WELCOME REFUGE: Mumbai police staff in Rawal’s vanity van. Photo by: Milind Shete
When NGO Project Mumbai called him in early April to help police personnel on the lockdown duty, Ketan Rawal, owner of the largest fleet of vanity vans in India, did not think twice. He made 19 of his 45 vanity vans, large buses designed to provide comfort and luxury to their occupants, available free of cost.
The vanity vans, which he would rent out to big production houses during shoots for Rs 80,000-1 lakh per day, are now mostly stationed in Mumbai’s western suburbs, where the number of Covid containment zones is rising. Equipped with an air conditioner, washrooms and sofas, the vanity vans are a welcome refuge for police personnel on 12-hour lockdown duty every day.
It was a welcome surprise for additional commissioner of police (north zone) Manoj Sharma, when Rawal offered his vanity vans in the service of his staff. It broke Rawal’s heart when he heard police personnel were drinking less water in the day so that they did not have to visit toilets frequently. The ordeal of menstruating policewomen was worse. “The Mumbai police are doing a great job of keeping the disease at bay. It made me ask myself why I couldn’t do something for them in return.”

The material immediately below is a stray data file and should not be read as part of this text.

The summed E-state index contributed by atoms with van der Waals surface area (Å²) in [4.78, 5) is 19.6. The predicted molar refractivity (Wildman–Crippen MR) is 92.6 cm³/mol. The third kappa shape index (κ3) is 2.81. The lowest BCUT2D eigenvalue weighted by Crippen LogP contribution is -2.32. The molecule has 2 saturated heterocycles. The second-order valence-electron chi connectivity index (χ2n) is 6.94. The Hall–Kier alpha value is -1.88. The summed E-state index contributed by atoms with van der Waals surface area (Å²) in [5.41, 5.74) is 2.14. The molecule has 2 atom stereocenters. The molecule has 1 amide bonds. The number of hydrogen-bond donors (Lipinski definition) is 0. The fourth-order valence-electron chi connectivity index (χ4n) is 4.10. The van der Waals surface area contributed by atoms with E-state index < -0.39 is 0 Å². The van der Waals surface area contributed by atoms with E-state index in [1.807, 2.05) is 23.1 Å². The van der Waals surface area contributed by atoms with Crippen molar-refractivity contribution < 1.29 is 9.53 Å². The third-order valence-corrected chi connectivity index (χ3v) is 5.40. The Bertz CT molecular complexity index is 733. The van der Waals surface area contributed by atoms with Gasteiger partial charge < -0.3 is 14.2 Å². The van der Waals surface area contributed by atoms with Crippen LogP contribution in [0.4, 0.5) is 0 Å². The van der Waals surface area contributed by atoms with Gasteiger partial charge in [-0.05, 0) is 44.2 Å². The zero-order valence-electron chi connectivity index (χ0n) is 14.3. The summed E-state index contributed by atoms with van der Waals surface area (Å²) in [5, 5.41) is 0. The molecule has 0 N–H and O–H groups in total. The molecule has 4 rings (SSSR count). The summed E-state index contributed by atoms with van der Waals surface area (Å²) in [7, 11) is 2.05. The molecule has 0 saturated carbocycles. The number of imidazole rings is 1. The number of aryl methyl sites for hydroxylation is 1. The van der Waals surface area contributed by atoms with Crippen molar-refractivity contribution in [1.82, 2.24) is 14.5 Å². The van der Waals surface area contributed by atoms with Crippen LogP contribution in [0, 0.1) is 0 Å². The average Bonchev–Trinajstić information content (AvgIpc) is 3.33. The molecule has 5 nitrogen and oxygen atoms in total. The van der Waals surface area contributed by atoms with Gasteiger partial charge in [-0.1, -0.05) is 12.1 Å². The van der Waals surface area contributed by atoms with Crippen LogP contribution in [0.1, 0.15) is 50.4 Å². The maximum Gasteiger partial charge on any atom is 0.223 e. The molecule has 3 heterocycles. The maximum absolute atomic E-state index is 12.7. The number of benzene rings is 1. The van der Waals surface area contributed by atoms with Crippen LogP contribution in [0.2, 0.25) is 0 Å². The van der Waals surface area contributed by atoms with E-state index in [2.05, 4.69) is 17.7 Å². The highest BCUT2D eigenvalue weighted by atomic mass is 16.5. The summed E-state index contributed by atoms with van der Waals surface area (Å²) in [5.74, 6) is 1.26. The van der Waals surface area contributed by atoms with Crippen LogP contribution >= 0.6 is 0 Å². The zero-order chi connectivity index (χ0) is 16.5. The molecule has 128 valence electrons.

Rawal has posted two workers, one driver and one technician on each of the vans for cleaning and maintenance. The police have arranged for electricity from nearby connections so that the vans can function 24×7.
Hailing from a well-to-do family of Una in Gujarat, Rawal came to the Maximum City 24 years ago, in 1996, chasing the dream of becoming an actor. He did get bit roles in TV soaps but nothing by way of an acting career. After an unsuccessful attempt in 2001, Rawal borrowed Rs 5 lakh from his father a few years later and started building his fleet of vanity vans. “The 45 vehicles in my fleet make me the biggest vanity van owner in India today,” Rawal says. It is time he gave something back to society.
Ask constable Savita Gangurde, posted in Jogeshwari. “I am used to the long working hours,” she says. “But it is a different experience to use the washroom in a vanity van, a zbig relief.” For Rawal, that’s enough.